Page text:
Hello KIF1A.ORG Community,
Want to know what’s more valuable than money? Data. In rare diseases, data are inherently difficult to collect and analyze. But we rely on data to inform everything from creating better care guidelines to discovering treatments and cures. We can’t treat what we don’t know. Which symptoms do patients experience, and why do some patients experience certain symptoms while others do not? What is the rate of disease progression? Which outcomes should we measure to evaluate potential therapeutics? Data is the currency that purchases those answers.
Thanks to the engagement of patients and families affected by KIF1A Associated Neurological Disorder, we gain a better understanding of these questions every day. Since KIF1A.ORG was established in 2017, our family community has worked closely with Dr. Wendy Chung and her team at Columbia University to gather invaluable patient data. One of the reasons why we chose the Chung Lab to steward our precious data is Dr. Chung’s commitment to data sharing and open science.
It’s this commitment to patients that led KIF1A Associated Neurological Disorder to become one of the first rare diseases included in an FDA-funded initiative created to accelerate therapeutic development!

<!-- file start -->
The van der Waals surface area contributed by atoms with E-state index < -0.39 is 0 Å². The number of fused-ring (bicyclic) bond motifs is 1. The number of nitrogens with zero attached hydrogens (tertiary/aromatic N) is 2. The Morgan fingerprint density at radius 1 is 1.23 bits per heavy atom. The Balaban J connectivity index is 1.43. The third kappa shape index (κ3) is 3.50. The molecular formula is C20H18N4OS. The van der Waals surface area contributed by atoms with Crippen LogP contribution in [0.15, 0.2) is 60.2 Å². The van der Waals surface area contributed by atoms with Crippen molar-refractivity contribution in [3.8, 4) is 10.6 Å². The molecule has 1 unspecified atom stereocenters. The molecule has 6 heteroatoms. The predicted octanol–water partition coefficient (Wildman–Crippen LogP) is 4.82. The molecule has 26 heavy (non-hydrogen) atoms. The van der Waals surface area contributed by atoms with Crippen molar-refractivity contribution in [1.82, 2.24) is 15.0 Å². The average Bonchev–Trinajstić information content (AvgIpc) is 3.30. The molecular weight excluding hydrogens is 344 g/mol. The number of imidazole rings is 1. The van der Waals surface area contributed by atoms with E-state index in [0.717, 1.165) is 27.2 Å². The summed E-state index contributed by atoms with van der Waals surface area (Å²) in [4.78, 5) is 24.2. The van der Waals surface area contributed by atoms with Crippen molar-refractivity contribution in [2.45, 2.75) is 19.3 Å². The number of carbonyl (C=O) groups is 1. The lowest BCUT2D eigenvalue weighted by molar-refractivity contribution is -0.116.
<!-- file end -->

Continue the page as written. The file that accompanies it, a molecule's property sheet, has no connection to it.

According to the U.S. FDA, the Rare Disease Cures Accelerator-Data and Analytics Platform (RDCA-DAP®) is “an integrated database and analytics hub designed to promote the secure sharing of existing patient-level data and encourage the standardization of new data collection. The aim is to receive and protect data from a variety of sources that can inform rare disease characterization, clinical trial design and other critical questions in rare disease drug development.”
Key stakeholders in the drug development process will be able to access KAND data through RDCA-DAP®, including governmental regulatory agencies, pharmaceutical companies, biotech companies, and academia. That means even more scientists and institutions dedicated to developing treatments and cures for rare diseases will have access to validated, standardized KAND data.
We thank the entire team at the Chung Lab for working every day to improve our understanding of KAND, and for so readily sharing data and insights with the scientific and medical community. If you are a KAND patient or family member, you can take an active role in research from the comfort of your own home or by participating in clinical studies at Columbia University. Visit our Participate in Research page to learn more.
We may be rare, but we have a fleet of scientists in our KIF1A Research Network dedicated to making treatments and cures a reality for this generation of KAND patients. Our participation in RDCA-DAP® will offer KIF1A Research Network members even more tools and recruit new members to join our relentless mission of changing the fate of KAND.